ANANYA SINGH | 3 JUNE, 2020
‘No Work Here, We Will Have to Go Back’ Say Migrant Workers in U.P.
With efforts to revive economic activity underway, reports suggest that the large-scale humanitarian crisis continues to unfold, with migrant labourers returning to their home states amid hunger, death and disappointment. Fears have been voiced in the cities of an unprecedented shortage of semi-skilled and unskilled labourers, with economic migrants refusing to return once the lockdown is a thing of the past.
However, among the migrant workers who have returned to their homes in eastern Uttar Pradesh, the common refrain is, “Jab majboori saamne hai toh jaana hi padega” (When we are faced with no other option, we will have to go back).
It’s been 25 years since Ramdas left his village, Sekhuiya in Siddharthnagar district, Uttar Pradesh, along with his two cousins. Their search for better opportunities led them to Panipat, Haryana, where they have been working as powerloom operators. Work was a mere two kilometres away from the room the three brothers were renting at a rate of Rs.1500 per month. “All was well,” Ramdas said, until the lockdown.
With no work or supplies, Ramdas, 45, stated that everybody in the nine rooms for rent here (three-four residents each) was primarily relying on citizen and organisational relief workers, who would distribute food twice a day. As the lockdown continued, the number of people with no access to food and water increased. In a bid to ensure no one went hungry the amount of food distributed to each person was reduced. “For some time we managed like this,” said Ramdas. “Then, we decided to come back home.”
“Our employer didn't give us anything, not even food,” Ramdas told The Citizen. “I have worked with this employer for three years but the maalik (owner) didn't even call to find out where we are, how we are, whether we have food or not. Only once we reached home did he call to ask us where we were. I told him we’d faced difficulties in Panipat with no supplies, no food and so we had come home,” he said.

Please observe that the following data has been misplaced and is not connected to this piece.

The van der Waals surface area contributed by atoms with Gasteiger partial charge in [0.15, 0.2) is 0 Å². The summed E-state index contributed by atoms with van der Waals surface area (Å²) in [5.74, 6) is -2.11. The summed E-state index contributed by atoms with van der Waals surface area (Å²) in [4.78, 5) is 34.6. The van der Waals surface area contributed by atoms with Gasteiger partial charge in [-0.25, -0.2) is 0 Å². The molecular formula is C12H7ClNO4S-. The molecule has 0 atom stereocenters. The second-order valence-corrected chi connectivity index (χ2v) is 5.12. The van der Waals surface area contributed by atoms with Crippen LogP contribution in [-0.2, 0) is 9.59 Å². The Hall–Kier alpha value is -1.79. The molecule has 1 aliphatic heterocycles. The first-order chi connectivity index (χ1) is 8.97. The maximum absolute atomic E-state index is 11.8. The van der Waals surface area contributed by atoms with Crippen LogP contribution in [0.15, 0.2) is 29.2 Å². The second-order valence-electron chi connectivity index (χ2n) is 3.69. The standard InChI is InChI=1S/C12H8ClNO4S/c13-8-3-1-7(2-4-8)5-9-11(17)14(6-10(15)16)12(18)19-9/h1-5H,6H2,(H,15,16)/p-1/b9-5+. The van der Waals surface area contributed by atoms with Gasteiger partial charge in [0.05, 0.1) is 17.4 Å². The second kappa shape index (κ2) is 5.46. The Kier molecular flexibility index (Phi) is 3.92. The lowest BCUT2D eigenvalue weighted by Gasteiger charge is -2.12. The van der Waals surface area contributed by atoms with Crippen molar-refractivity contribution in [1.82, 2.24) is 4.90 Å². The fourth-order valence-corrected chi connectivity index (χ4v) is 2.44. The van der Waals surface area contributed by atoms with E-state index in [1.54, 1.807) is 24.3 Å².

Ramdas: “I do not have enough for expenses as in Panipat, I was sitting without work for two months.”
Ramdas was paid his salary on a weekly basis. “When we work, we get paid. Once the work stopped for two months, then we did not get a single paisa from them,” he stated, adding that the employers could have given them a certain amount for food and water during the lockdown, which they would have repaid once work resumed.
However, his brother, Garibdas said, “Other people have suffered more than us, so our time in lockdown was fine.”
Having registered to go home online, Ramdas waited for his turn to board a bus. He said acquaintances from Balrampur in Uttar Pradesh had managed to get their names on the list even though they registered after him. Nevertheless, he decided to join them on the journey home.
“We thought, let's reach Balrampur then from there we’ll see. We can start walking. Others are walking thousands of kilometres, we can also walk 100-200 kilometres. Majboori mein karna hi padega” (With no other option, we’ll have to), he said.
Ramdas took the bus from Panipat to Bulandshahr, from where he boarded another bus heading to Gorakhpur. “From there we walked because we didn't find any other means of transport. We walked for about 10 kms. We would walk and hitch rides in rickshaws, tempos as and when we found them,” he told The Citizen.
Along the way, the group was checked multiple times and were quarantined in a local primary school upon their arrival in the village.
However, even after having returned to the safety of his home, Ramdas’ troubles have not abated. “I do not have enough for expenses as in Panipat, I was sitting without work for two months. There's no work here,” he said. While he has a small landholding to farm, he says it is not enough for the family’s survival.
Will the brothers return to the city once it’s unlocked? “If it opens, and I have no work here, then of course, I will have to go,” Garibdas said, sounding distinctly worried. “As of now there has been no call from where I was employed to tell us whether work has started or not. So what can I say?”
“Though everyone is saying we will get work here under MGNREGA,” he added.
Recently, PTI reported union rural development minister Narendra Singh Tomar saying the Centre had made the “highest-ever allocation” of over Rs. 1 lakh crore to the Mahatma Gandhi National Rural Employment Guarantee Scheme.